So at the weekend I broke my own rule about never trying anything again that involves putting on a helmet after previous disasters: because as soon as I saw the Ripcord by iFly on board Quantum of the Seas I had an overwhelming – some might say foolish – urge to give it a go. ‘When else are you going to get the chance to try skydiving at sea?’ I reasoned with my inner ‘fraidy cat’ voice. (Bear in mind I’m someone who can’t even go on rollercoasters or ride in the back of a car without wanting to throw up.)
And I was feeling confident, I really was, right up until the moment when we had the safety video. And suddenly I started to feel a little nervous. There were instructions, and hand movements to remember; if you’ve ever been scuba diving (I can actually do this) you’ll know there are certain hand gestures you’re supposed to use when you’re underwater. But we had to remember which hand movements meant bend your knees and straighten your legs… while we were up in the air with velocity of 100-and-something mph. And we also had to remember to keep our chins up and our fingers spread out and not clench our fists or make wolf claws. OK, it wasn’t terribly complicated, but still.
I’m a firm believer, though, in feeling the fear and doing it anyway, as long as it isn’t *too* dangerous. Plus there’s safety in numbers, and with 10 of us ready for the challenge we put on our jump suits, and our goggles, and our ear plugs, and our helmets. Oh we looked funny. Top Gun it was not.
And then we went up the stairs to the wind tunnelly thing (technical term) and we all had to sit in a row and wait our turn. I was no 6, which is not my lucky number, and I was still feeling a little panicky – particularly when one guy got cramp and had to exit quickly, and the guy who went in before me turned completely upside down. Bless.
But a few seconds later it was time for me to step up, and suddenly I felt incredibly calm. The instructors were very cool (the fact they weren’t ugly definitely helped) and I stepped into the tunnel and one of them immediately put his hand round my waist to make sure I was level *cough*. Then he let go, and for a minute I felt as though I was falling, but I followed the instructions about bending my knees and straightening my legs and then the other instructor took me up into the air… and let go.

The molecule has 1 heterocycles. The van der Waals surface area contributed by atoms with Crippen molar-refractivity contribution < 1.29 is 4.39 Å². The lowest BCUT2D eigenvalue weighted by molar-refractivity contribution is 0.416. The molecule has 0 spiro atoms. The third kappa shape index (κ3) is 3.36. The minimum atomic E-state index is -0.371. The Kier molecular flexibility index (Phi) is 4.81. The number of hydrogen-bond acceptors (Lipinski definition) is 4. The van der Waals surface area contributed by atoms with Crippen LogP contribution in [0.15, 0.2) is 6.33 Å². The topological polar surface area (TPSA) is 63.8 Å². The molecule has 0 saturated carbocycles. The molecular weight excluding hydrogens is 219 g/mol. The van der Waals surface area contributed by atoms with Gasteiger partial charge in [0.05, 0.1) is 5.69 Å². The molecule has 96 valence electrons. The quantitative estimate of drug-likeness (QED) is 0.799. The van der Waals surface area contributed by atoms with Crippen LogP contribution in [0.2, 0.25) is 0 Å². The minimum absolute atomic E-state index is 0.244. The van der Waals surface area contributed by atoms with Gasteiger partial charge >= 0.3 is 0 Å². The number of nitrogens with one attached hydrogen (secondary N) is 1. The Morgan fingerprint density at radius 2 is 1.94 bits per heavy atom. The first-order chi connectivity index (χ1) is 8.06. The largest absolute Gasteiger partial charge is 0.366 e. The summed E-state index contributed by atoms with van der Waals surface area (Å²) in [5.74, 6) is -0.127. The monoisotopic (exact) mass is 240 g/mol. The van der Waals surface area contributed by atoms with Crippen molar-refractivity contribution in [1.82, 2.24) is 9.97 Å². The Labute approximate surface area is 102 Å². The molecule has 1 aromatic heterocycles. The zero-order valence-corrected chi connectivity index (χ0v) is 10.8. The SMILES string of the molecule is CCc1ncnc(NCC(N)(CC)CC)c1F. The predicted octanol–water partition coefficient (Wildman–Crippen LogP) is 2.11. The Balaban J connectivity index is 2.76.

And then I was flying, really flying in the air, and it was the most awesome feeling in the world. I could see the ocean, and the people below, and the photographer taking the photos, like this one where my cheekbones look utterly ridiculous because of the velocity but I DON’T CARE, and I felt completely in control. And weightless. It was absolutely brilliant, a total adrenalin rush. You feel so free. No wonder birds get such a kick out of it. (By the way that is not my belly, honest, that’s the suit when it got all puffed up with the wind).
They brought me back down and I stepped out of the booth doing high fives with the instructors (did I mention they were very cute?) feeling totally overwhelmed (everyone claps each other, so that bit is actually like Top Gun) and also feeling as though I wanted to do it all over again. Afterwards, when you’ve really started to come back down to earth, you feel a huge sense of achievement at having spent a minute and a half skydiving at sea. And you also want a cocktail.
I guarantee Ripcord by iFly will be one of the most popular things on Quantum of the Seas, because skydiving at sea is unlike anything else you’ve ever experienced on a ship, ever. Unless of course you’ve already done an actual skydive, out of a plane, which is what I’m now thinking I’d like to do (for charity, obviously). I know, right? What does Patrick Swayze say in Point Break? ‘100 per cent pure adrenalin.’ I can totally see why it’s addictive, and I’ve asked Tara Lara to do a skydive with me. Perhaps you can help me persuade her 😉
This is my entry for The Gallery and the theme this week is ‘Spectacular,’ and trust me, skydiving at sea really really is. PS the wind tunnelly thing is actually called a wind tunnel.